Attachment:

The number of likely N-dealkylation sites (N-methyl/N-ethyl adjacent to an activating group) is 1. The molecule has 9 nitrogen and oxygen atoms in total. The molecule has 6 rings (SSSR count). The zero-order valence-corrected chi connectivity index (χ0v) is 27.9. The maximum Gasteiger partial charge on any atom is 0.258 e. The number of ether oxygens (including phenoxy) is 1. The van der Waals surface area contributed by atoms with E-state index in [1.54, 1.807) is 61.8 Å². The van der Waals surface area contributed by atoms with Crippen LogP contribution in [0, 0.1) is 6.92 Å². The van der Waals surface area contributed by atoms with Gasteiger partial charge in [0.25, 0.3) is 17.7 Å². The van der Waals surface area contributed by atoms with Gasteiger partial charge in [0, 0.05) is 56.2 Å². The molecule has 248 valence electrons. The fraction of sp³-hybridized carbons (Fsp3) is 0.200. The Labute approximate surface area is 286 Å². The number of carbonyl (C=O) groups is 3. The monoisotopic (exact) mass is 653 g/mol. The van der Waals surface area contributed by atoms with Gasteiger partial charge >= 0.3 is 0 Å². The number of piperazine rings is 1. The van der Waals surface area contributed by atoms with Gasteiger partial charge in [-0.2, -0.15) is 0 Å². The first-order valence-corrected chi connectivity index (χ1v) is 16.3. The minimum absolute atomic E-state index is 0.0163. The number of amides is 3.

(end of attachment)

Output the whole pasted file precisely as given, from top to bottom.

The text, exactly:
The number of likely N-dealkylation sites (N-methyl/N-ethyl adjacent to an activating group) is 1. The molecule has 9 nitrogen and oxygen atoms in total. The molecule has 6 rings (SSSR count). The zero-order valence-corrected chi connectivity index (χ0v) is 27.9. The maximum Gasteiger partial charge on any atom is 0.258 e. The number of ether oxygens (including phenoxy) is 1. The van der Waals surface area contributed by atoms with E-state index in [1.54, 1.807) is 61.8 Å². The van der Waals surface area contributed by atoms with Crippen LogP contribution in [0, 0.1) is 6.92 Å². The van der Waals surface area contributed by atoms with Gasteiger partial charge in [0.25, 0.3) is 17.7 Å². The van der Waals surface area contributed by atoms with Gasteiger partial charge in [0, 0.05) is 56.2 Å². The molecule has 248 valence electrons. The fraction of sp³-hybridized carbons (Fsp3) is 0.200. The Labute approximate surface area is 286 Å². The number of carbonyl (C=O) groups is 3. The monoisotopic (exact) mass is 653 g/mol. The van der Waals surface area contributed by atoms with Gasteiger partial charge >= 0.3 is 0 Å². The number of piperazine rings is 1. The van der Waals surface area contributed by atoms with Gasteiger partial charge in [-0.2, -0.15) is 0 Å². The first-order valence-corrected chi connectivity index (χ1v) is 16.3. The minimum absolute atomic E-state index is 0.0163. The number of amides is 3.